Monday, 21 September 2015

Raquel Gutiérrez Aguilar on 'The community reproduction of life: Thinking of social trans-formation in the present'

Seminar Hosted by the Unit for the Humanities at Rhodes University

Speaker: Raquel Gutiérrez Aguilar

Title: The community reproduction of life: Thinking of social trans-formation in the present (co-authored with Huáscar Salazar Lohman)

Date: Wednesday 23 September 2015

Time: 3:00 – 4:30

We approach with a critical eye the question “Is social transformation possible?” and maintain that the starting point for an answer lies in the set of specific collective and/or community activities that aim at guaranteeing the material and symbolic reproduction of social life. We argue that transformation does not, only nor mainly, have to do with sketching out an abstract future horizon; it is rather about a systematic flow of actions of resistance and struggle in the present, which defends and expands the specific possibilities for the reproduction of life as a whole, be it human or non-human. This is the starting point for our analysis of the tensions and contradictions that exist between said possibilities for the reproduction of life and the structuring logic of capital in its continuous cycles of accumulation. From this standpoint, we look into the popular-communitarian aspects of certain theoretical difficulties that emerged during recent struggles in Latin America. More specifically, the obstacles for the social deployment of concrete labour beyond the mediation of value and in the polymorphic forms of collective political decision-making.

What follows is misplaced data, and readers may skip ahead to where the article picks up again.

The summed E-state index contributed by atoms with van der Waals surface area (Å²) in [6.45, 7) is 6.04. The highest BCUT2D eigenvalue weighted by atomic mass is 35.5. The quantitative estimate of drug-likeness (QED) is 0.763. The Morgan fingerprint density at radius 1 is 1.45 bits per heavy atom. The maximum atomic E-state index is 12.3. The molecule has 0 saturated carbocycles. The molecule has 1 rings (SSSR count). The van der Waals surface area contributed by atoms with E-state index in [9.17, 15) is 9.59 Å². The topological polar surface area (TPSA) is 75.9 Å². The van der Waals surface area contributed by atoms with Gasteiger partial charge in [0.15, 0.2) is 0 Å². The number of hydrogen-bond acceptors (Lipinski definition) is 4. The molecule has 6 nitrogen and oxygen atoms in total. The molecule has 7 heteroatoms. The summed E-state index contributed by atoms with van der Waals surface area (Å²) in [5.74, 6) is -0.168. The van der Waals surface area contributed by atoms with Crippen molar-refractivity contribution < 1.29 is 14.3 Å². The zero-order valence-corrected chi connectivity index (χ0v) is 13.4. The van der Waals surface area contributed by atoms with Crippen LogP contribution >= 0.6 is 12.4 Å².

Raquel Gutiérrez Aguilar is professor of sociology at the Autonomous University of Puebla. In 1992 she was accused, together with Alvaro Garcia, her then husband and now vice-president of Bolivia, of being a member of the Tupac Katari guerrilla army, and was imprisoned. The charges were later dropped. After being released she was active in the war of water in Cochabamba in 2000, which started the cycle of struggles leading to the change of government in 2005. She is the author of the acclaimed new book Rhythms of the Pachakuti: Indigenous Uprising and State Power in Bolivia.
She is currently a visiting professor in Sociology at Rhodes University.

For more information on Rhythms of the Pachakuti visit: